OR

Any T

Any N

M1

The primary tumor may or may not have grown outside the gallbladder. The cancer may or may not have spread to nearby lymph nodes.

It has spread to distant sites such as the liver, peritoneum (the lining of the abdomen [belly]), or the lungs (M1).

* The following additional categories are not listed on the table above:

  • TX: Main tumor cannot be assessed due to lack of information.
  • T0: No sign of a primary tumor.
  • NX: Regional lymph nodes cannot be assessed due to lack of information.

Other prognostic factors

Besides your stage, there are other factors that can affect your prognosis (outlook).

Grade

The grade describes how closely the cancer cells look like normal gallbladder cells when seen with a microscope.

The scale used for grading gallbladder cancer is from 1 to 3.

  • Grade 1 (G1) means the cancer cells look a lot like normal gallbladder cells.
  • Grade 3 (G3) means the cancer cells looks very abnormal.
  • Grade 2 (G2) falls somewhere in between.

Low-grade cancers (G1) tend to grow and spread more slowly than high-grade (G3) cancers. Most of the time, the outlook is better for Grade 1 and Grade 2 cancers than it is for Grade 3 cancers of the same stage for gallbladder cancer.

Subtype

The specific type of gallbladder cancer you have can influence your outlook. Rare cancer types such as squamous and adenosquamous carcinomas of the gallbladder tend to have a worse prognosis (outlook) than adenocarcinomas (the most common type) and papillary carcinomas.

Lymphovascular Invasion

If cancer cells are seen in small blood vessels (vascular) or lymph vessels (lymphatics) under the microscope, it's called lymphovascular invasion. When cancer is growing in these vessels, there's a greater chance that it has spread outside the gallbladder. Gallbladder cancers with lymphovascular invasion tend to have a poor prognosis.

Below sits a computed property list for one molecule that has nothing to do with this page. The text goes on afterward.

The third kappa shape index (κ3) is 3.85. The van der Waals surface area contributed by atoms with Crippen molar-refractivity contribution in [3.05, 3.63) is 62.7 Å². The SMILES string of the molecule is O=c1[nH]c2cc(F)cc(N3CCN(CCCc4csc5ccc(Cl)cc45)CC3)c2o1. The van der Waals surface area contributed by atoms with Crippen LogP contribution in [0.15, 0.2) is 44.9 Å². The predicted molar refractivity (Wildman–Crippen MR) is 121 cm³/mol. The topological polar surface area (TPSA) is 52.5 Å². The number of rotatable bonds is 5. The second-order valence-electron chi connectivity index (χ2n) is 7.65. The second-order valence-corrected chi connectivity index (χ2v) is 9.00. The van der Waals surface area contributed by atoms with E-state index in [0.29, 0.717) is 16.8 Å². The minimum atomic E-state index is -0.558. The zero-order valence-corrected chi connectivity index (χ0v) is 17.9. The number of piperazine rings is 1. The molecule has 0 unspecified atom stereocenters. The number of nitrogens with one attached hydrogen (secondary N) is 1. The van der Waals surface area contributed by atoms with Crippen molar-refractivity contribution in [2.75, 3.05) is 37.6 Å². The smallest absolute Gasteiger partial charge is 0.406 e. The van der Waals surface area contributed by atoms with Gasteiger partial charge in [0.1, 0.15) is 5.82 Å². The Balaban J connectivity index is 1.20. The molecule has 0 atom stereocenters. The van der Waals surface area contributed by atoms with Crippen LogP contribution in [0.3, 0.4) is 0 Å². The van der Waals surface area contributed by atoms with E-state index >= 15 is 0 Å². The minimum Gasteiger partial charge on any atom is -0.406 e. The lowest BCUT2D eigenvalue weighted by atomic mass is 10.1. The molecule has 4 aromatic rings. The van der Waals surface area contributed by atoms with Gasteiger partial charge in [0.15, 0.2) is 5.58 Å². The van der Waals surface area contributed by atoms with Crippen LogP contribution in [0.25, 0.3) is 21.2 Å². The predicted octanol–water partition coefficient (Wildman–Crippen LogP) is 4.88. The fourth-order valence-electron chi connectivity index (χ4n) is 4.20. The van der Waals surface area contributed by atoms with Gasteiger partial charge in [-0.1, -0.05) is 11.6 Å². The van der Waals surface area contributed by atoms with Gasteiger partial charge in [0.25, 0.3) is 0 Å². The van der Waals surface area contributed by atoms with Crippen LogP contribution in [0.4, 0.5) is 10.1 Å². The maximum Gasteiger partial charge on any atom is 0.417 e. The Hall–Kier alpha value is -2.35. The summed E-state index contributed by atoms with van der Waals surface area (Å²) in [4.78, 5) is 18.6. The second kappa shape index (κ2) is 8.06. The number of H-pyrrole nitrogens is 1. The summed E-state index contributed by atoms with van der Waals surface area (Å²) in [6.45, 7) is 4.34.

Extent of Resection

If the entire gallbladder tumor can be removed with surgery, it can impact the overall outlook. Cancers that can be removed completely by surgery tend to have a better outlook than those that cannot. 

  • Resectable cancers are those that doctors believe can be removed completely by surgery.
  • Unresectable cancers have spread too far or are in too difficult a place to be removed entirely by surgery.

Only a small percentage of gallbladder cancers are resectable when they're first found.

American Joint Committee on Cancer.  AJCC Cancer Staging Manual. 7th ed. New York, NY: Springer; 2010: 201-205;303-309.

Samuel S, Mukherjee S, Ammannagari N, et al. Clinicopathological characteristics and outcomes of rare histologic subtypes of gallbladder cancer over two decades: A population-based study. PLoS One. 2018;13(6).

The American Cancer Society medical and editorial content team
Our team is made up of doctors and master's-prepared nurses with deep knowledge of cancer care as well as journalists, editors, and translators with extensive experience in medical writing.

Last Medical Review: July 12, 2018 Last Revised: July 12, 2018

American Cancer Society medical information is copyrighted material. For reprint requests, please see our Content Usage Policy.